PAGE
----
ST. SIMONS ISLAND, GA (WTOC) - Since 2000, it is estimated that 850,000 unauthorized immigrants have entered the U.S. each year.
There are currently more than 11 million illegal immigrants in the country. Right now, lawmakers are debating a bill on immigration reform.
In the meantime, thousands of people are taking steps to become naturalized citizens.
The reasons people want to live in the U.S. are as varied as the countries from which they come. For some, it simply means having a better life.
One Nigerian-born American said having money in his home country puts someone at risk of violence.
He took the oath of allegiance in a ceremony at the Fort Frederica National Monument on St. Simons Island to make his American dream a reality.
"It's just always uplifting to see people that choose our country," said Lisa Godbey Wood, chief judge for the U.S. District Court for Georgia's Southern District.
She presided over the naturalization ceremony, which was the final step in the process of becoming a naturalized, U.S. citizen. New citizens get introduced to the U.S. justice system, learn the importance of citizenship and get a grand welcome.
The ceremony was held outdoors for the first time rather than inside a courtroom ceremony. Twenty-one men and women from 13 different countries were naturalized.
"Not only do they inherit a whole host of Constitutional rights and civil responsibilities, they inherit all the national park lands that our country has to offer," Wood said.
Chibeuze "Sonny" Onunka is a naturalized U.S. citizen. He left his homeland nine years ago, leaving behind his family and giving up his rank as captain in the Nigerian army.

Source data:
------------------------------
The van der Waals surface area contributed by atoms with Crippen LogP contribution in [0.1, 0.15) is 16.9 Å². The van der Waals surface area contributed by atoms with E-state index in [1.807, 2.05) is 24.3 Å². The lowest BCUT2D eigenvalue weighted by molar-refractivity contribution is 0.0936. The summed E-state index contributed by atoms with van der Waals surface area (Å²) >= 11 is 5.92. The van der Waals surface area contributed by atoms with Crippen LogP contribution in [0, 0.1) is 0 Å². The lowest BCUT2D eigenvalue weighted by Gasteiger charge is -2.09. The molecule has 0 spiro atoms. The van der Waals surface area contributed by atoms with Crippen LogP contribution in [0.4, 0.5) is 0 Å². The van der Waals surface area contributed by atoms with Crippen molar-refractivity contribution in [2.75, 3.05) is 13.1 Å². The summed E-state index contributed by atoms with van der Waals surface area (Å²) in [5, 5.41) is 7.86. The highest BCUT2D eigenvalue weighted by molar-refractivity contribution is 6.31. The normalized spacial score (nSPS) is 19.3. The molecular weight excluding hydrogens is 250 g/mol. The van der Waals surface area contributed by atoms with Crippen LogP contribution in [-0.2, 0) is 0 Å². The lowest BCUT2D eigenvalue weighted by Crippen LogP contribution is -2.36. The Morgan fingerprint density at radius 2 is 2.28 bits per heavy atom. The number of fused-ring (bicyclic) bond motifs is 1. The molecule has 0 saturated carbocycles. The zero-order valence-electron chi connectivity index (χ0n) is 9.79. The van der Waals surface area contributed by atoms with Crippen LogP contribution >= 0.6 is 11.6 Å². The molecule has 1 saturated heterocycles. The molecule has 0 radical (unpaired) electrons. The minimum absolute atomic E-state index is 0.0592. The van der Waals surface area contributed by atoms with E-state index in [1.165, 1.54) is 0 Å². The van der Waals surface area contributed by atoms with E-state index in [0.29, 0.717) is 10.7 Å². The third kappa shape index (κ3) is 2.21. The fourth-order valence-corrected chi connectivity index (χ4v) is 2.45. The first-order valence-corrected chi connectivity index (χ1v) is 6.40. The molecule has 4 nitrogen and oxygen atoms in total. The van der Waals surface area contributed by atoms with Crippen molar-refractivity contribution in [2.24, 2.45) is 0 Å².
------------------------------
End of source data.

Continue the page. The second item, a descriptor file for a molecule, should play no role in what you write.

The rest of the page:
He first moved to New York and opened a limousine business. Then three years after leaving his home in Aba, Nigeria, he returned to video and his brother was target for kidnappers.
"I went home to visit them, the week I left, they went to him and ask for the money I gave him. they kidnapped him," Onunka said.
He said he had to pay $500,000 to free his brother, an outrageous ransom that forced him to close the business and move to the southern U.S.
Onunka gained permanent residency status. He works at Jenkins High School as a food nutritionist for the Savannah-Chatham County Public School System.
Six months ago, this father started the journey toward becoming a U.S. citizen, submitting the N-400 application, completing the background check and passing the U.S. citizenship and immigration services interview.
The final task was taking the oath of allegiance.
Onunka's mother and sister live in New York. His sister is the only other member of his family who is a naturalized U.S. citizen. Because of the danger to his family in Africa, He wants to one day move to the U.S.